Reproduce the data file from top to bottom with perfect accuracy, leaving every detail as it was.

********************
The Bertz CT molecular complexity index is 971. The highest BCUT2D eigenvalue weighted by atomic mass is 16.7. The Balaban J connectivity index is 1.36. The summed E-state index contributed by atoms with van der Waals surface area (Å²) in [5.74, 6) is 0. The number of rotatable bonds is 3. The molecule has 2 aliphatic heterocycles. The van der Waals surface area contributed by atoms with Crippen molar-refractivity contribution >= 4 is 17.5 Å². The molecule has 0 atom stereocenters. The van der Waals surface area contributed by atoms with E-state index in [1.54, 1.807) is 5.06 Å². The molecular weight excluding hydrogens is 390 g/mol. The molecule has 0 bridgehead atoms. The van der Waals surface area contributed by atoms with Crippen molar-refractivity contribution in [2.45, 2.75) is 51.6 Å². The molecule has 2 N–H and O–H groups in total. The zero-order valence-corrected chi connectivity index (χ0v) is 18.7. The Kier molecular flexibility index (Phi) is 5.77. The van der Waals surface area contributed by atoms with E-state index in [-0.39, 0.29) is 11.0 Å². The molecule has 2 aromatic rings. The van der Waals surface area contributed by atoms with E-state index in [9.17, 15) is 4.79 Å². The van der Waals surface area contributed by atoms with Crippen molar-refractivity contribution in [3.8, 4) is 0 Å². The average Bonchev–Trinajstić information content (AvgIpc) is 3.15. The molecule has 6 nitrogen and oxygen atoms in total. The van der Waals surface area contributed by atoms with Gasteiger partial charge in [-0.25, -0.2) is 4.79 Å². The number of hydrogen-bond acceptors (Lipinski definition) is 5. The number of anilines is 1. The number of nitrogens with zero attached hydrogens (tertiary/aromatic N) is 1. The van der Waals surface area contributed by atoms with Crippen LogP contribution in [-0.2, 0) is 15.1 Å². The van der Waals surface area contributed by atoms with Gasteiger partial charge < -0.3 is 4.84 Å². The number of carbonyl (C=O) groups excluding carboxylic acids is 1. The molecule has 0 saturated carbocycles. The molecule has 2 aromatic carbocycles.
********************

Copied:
The Bertz CT molecular complexity index is 971. The highest BCUT2D eigenvalue weighted by atomic mass is 16.7. The Balaban J connectivity index is 1.36. The summed E-state index contributed by atoms with van der Waals surface area (Å²) in [5.74, 6) is 0. The number of rotatable bonds is 3. The molecule has 2 aliphatic heterocycles. The van der Waals surface area contributed by atoms with Crippen molar-refractivity contribution >= 4 is 17.5 Å². The molecule has 0 atom stereocenters. The van der Waals surface area contributed by atoms with E-state index in [1.54, 1.807) is 5.06 Å². The molecular weight excluding hydrogens is 390 g/mol. The molecule has 0 bridgehead atoms. The van der Waals surface area contributed by atoms with Crippen molar-refractivity contribution in [2.45, 2.75) is 51.6 Å². The molecule has 2 N–H and O–H groups in total. The zero-order valence-corrected chi connectivity index (χ0v) is 18.7. The Kier molecular flexibility index (Phi) is 5.77. The van der Waals surface area contributed by atoms with E-state index in [-0.39, 0.29) is 11.0 Å². The molecule has 2 aromatic rings. The van der Waals surface area contributed by atoms with E-state index in [9.17, 15) is 4.79 Å². The van der Waals surface area contributed by atoms with Crippen molar-refractivity contribution in [3.8, 4) is 0 Å². The average Bonchev–Trinajstić information content (AvgIpc) is 3.15. The molecule has 6 nitrogen and oxygen atoms in total. The van der Waals surface area contributed by atoms with Gasteiger partial charge in [-0.25, -0.2) is 4.79 Å². The number of hydrogen-bond acceptors (Lipinski definition) is 5. The number of anilines is 1. The number of nitrogens with zero attached hydrogens (tertiary/aromatic N) is 1. The van der Waals surface area contributed by atoms with Crippen LogP contribution in [-0.2, 0) is 15.1 Å². The van der Waals surface area contributed by atoms with Gasteiger partial charge < -0.3 is 4.84 Å². The number of carbonyl (C=O) groups excluding carboxylic acids is 1. The molecule has 0 saturated carbocycles. The molecule has 2 aromatic carbocycles.